Walking with headlamps is easier than I remembered from 5 years ago. This time, we also had rain jackets, backpack covers, and ponchos. The rain only lasted a few hours. By the time we reached Mondoñedo, it had cleared up. Mondoñedo has one of the Camino del Norte’s most beautiful Cathedrals. Wish we’d been able to go inside.

We started seeing windmills, which we didn’t see on the coast. On the Camino Primitivo 5 years ago when we’d see the windmills we could be guaranteed that we’d have to climb up to them. This time, we walked on paved roads around the mountain. And we didn’t have to climb all the way up to the windmills.

Since we ended this stage in a very small town, we took a taxi to Vilalba where we were staying for the night. The next morning, a taxi took us back to where we ended up, and we walked back to Vilalba. The logistics seemed daunting until we realized they made sense. And it was nice to be in the same place 3 nights in a row (including an extra rest day).

Day 22, Abadín to Vilalba ~ Sept 25
After our ride back to where we ended up the day before, we started out in the rain again. We passed lots of cows, lots of baby calves. The mist in the valley was mystical looking, and the mixture of sun poking through the clouds and darker rain clouds was beautiful. We met one of the “kids” that we’d met a few days before. Carmen, from the Netherlands, walked from her home in June, through France, to the Camino del Norte in Spain, and will finally finish next week in Santiago de Compostela. When we saw her she had been walking for 112 days! Wish we’d gotten a picture with her. We had a nice chat over café con leche.

We also met a couple from Arlington Virginia who were heading to Vilalba and will get to Santiago a day before us. We’re taking a rest day tomorrow, so we’re a day behind most of the people that we’ve met this past week. We were surprised to see a woman who is doing the Camino on horseback! She walks the horse through the villages.

We had a delicious comida at LarOs Píos, after seeing a small parade of people wandering around the Plaza, dancing to bagpipes and a drummer. They came into the restaurant where we were dining… after they danced outside for about 15 minutes to the bagpipe music. No idea what that was about, but they seemed happy, all dressed up in fancy clothes. Before heading back to our hotel, we stopped in at the Church of Santa Maria to light a few candles, say a prayer, and take some pictures. Many of the churches have automatic [electric] candles. I imagine it’s to make sure that nobody inadvertently starts a fire. But it is odd to put a few coins into a slot to light a candle.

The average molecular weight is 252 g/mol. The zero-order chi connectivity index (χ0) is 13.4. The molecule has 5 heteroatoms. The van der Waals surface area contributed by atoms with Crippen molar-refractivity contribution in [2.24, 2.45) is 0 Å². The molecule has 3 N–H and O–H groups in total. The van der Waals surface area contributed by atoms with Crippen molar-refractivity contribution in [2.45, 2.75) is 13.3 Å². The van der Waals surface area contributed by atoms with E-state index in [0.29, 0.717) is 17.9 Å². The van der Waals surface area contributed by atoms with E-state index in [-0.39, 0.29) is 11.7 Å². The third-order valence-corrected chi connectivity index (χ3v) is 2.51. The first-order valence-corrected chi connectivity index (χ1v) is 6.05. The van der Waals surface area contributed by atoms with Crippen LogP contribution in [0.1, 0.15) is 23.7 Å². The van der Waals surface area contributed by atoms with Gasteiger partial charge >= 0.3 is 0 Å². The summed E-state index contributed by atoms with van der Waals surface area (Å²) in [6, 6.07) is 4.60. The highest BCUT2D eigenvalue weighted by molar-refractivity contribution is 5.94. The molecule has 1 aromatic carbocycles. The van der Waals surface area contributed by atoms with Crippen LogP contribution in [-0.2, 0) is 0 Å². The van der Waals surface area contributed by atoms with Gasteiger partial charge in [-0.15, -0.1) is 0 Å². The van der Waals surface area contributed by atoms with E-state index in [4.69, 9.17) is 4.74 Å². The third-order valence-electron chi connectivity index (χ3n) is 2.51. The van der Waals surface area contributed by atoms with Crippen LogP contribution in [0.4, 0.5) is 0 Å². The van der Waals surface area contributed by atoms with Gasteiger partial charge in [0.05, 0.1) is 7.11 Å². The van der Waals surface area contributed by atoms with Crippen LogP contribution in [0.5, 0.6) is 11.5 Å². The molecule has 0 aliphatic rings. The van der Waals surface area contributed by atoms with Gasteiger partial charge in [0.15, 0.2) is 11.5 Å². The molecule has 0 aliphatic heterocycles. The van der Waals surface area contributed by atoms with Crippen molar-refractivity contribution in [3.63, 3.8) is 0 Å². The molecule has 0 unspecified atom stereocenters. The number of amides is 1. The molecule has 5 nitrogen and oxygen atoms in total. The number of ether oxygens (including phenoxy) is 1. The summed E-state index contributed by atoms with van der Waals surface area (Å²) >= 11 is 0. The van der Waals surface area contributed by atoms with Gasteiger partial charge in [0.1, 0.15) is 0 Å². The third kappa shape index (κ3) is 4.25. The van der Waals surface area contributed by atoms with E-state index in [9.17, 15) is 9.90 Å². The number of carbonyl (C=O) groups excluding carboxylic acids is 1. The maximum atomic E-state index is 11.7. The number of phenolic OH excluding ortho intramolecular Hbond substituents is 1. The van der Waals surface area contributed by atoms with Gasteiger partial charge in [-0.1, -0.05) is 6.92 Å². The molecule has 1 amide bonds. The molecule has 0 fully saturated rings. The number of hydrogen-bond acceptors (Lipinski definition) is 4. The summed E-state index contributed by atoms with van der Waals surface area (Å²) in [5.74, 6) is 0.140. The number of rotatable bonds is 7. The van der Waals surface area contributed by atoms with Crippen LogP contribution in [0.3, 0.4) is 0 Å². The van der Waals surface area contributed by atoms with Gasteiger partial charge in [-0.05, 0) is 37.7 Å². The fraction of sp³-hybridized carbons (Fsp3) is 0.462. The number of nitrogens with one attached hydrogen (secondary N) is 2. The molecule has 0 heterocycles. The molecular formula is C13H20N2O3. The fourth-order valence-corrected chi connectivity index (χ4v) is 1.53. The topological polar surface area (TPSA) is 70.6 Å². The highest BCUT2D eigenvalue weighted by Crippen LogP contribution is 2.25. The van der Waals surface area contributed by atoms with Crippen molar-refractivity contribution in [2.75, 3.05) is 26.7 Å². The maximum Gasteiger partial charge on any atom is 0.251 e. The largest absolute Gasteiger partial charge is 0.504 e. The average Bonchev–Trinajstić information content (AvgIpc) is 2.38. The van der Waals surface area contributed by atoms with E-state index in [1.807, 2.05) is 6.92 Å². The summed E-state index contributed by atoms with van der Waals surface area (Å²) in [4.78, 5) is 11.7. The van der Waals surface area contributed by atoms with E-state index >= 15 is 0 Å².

We decided to do laundry so that we could have a day to relax on our last rest day, and gave ourselves a tour of the Torre dos Andrade, which is now part of the Parador where we are staying.

Vilalba ~ Sept 26
It was very nice to have an extra day of rest! We walked around the town; Mike bought a sweater, and we found a Michelin-rated restaurant, Meson dos Campo, for lunch. It was a wonderful meal! The building is beautiful, the food (a tomato salad with figs, onions, and goat cheese; tuna tartare with guacamole and salsa; and beef tenderloin) was outstanding. Best part: Mike went down to the wine cellar to choose a bottle of wine, a 2006 red blend.

I took advantage of our downtime to upload pictures and catch up on our blog. Mike found the route out of Vilalba for our walk to Baamonde (about 12 miles) tomorrow. Now, to sleep! Thanks for following along.